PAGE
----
top of page

To drink or not to drink

We’re well into January now, and just as I’m getting bored of eating well, there will no doubt be others across the country who are gagging for an alcoholic drink.

Diane Hall


Cocktail drink

Want your article or story on our site? Contact us here

Whether these people have signed up to the Dry January movement or they’re just cutting down on their alcohol intake off their own back, a new year is the perfect time to detox. Christmastime, for many people, involves greater opportunities to drink and party, and it’s not a surprise that they would want to give their livers and heads a break after the festivities finish. A new calendar can prompt a new routine, habit or outlook, and January always feels like a clean slate ripe for tarnishing.

Sobriety may not be resigned to the new year, however. According to a report, almost a quarter of those visiting a pub ask for soft drinks or no/low alcohol options.

A friend of mine is part of an alcohol-free cocktail brand, and the business looks to be going from strength to strength. Their recipes sound delicious, but alcohol drinkers don’t down lager or spirits for their sublime taste, which represents a hurdle if they wish to convert them.

For someone like me, who’s teetotal, I would far rather have a fruity mocktail than an alcoholic drink any day of the week. I’ve never been a big drinker, even when I was young. My friends and I would go out at the weekend in the early nineties and by midnight, I’d be making my way home, stone cold sober, whilst they swayed in the nightclub (that’s not a typo). I wouldn’t go home out of principle…truth be told, I’d be bored. In those days, before 24/7 pub opening hours, nightclubs shut at 2am, which meant everyone around me would be paralytic by 10pm. There’s nothing more sobering than watching everyone in the club either square up for a fight because another drunken nut has knocked into them, or random strangers trying to get off with anyone just so that they could call the night a success.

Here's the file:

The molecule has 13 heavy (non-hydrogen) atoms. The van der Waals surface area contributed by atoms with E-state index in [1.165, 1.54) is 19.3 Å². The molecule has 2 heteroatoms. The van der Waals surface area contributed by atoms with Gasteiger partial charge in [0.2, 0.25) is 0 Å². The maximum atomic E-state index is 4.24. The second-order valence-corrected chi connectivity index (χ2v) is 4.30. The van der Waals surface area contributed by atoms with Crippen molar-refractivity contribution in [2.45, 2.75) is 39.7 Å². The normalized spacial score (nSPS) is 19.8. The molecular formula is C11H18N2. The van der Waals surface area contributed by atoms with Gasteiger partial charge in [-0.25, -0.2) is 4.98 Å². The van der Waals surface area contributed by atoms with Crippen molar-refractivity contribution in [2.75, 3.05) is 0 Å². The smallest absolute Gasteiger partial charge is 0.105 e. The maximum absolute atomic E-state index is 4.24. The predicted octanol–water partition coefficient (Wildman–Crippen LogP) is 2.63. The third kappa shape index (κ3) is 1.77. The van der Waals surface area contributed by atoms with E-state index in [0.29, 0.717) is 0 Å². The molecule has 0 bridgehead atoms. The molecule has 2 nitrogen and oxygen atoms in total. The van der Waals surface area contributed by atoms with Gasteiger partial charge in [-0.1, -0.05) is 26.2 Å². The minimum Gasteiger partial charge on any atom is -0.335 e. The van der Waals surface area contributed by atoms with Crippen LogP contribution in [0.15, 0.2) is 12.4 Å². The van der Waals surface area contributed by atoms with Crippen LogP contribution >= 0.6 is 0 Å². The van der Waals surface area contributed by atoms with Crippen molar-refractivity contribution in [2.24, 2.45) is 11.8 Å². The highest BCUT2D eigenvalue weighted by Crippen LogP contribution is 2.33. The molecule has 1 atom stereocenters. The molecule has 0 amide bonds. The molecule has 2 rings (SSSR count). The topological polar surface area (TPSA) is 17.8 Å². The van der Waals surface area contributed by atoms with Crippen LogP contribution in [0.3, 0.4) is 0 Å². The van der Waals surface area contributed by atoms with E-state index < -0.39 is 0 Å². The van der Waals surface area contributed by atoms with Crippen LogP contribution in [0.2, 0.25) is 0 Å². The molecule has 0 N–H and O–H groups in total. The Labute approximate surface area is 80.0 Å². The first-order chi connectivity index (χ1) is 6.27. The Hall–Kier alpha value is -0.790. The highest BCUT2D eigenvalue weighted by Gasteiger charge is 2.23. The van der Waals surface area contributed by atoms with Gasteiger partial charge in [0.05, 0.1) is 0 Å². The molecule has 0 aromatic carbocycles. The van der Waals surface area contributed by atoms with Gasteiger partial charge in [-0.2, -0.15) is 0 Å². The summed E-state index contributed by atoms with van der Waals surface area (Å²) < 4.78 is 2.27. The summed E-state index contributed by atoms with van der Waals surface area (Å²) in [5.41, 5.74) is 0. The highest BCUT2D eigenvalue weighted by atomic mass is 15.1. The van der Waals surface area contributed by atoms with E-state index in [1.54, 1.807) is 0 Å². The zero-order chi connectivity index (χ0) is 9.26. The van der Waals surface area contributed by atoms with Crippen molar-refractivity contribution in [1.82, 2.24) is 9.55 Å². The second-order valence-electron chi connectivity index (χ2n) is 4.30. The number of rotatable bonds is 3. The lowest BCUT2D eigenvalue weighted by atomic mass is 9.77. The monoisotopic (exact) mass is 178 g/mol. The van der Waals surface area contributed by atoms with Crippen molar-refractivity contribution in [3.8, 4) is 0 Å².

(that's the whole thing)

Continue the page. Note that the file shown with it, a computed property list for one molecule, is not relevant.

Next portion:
My distaste for alcohol may also stem from a phobia of being sick. My lovely friend could get to that point and happily shove her fingers down her throat, relieve her stomach of its contents, and start drinking again, without even blinking. Not me. I’d be so fearful of the act of puking that I’d stop drinking the minute I felt queasy. Most of the time, this would work, though I can vividly remember (and probably still feel) the times when abstinence didn’t prevent me from hugging the toilet and weeping into the bowl from the vomity violence I’d just experienced.

I don’t remember anyone giving me any grief over my aversion to get drunk back in the eighties/nineties. However, I do feel judged in the twenty-twenties if I don’t drink any alcohol at all at an event. If I say I’m driving, their shoulders relax and they happily move on, but if I say I’m teetotal, I can tell from their expression that this is not quite as socially acceptable. Some people look at me like I have an extra head.

What they don’t realise is that I’m judging them for drinking—certainly, if they’re of a similar age to me. I’m on the brink of 50, and I have long outgrown any need to get drunk. Drinking, for a lot of people, is a way to lose their inhibitions, but surely we’ve learned other coping strategies by the time we reach our half-century? To be fair, I can actually understand a few drinks to calm the nerves—what I’ve never been able to understand is drinking to oblivion, in the name of having a good night. How can it be a good night, if you can only remember the first hour?! What additional benefits do drinkers get when they’ve passed the ‘feeling merry’ stage to ‘drinking that much, my legs don’t work’? Other than: putting themselves in dangerous scenarios, bodily fluids escaping from every orifice, their money literally being p***ed up the wall? Good plan, that.

I can muster up enough social energy and extol plenty of hilarity at events and parties without the need for barley, hops or ethanol. I do wish there were more non-alcoholic options commonly available, though, as Coke and lemonade become flat rather quickly, in more ways than one. It’s no surprise that my friend’s non-alcoholic drinks business is booming—it seems that there are more people like me, if that report is anything to go by.

bottom of page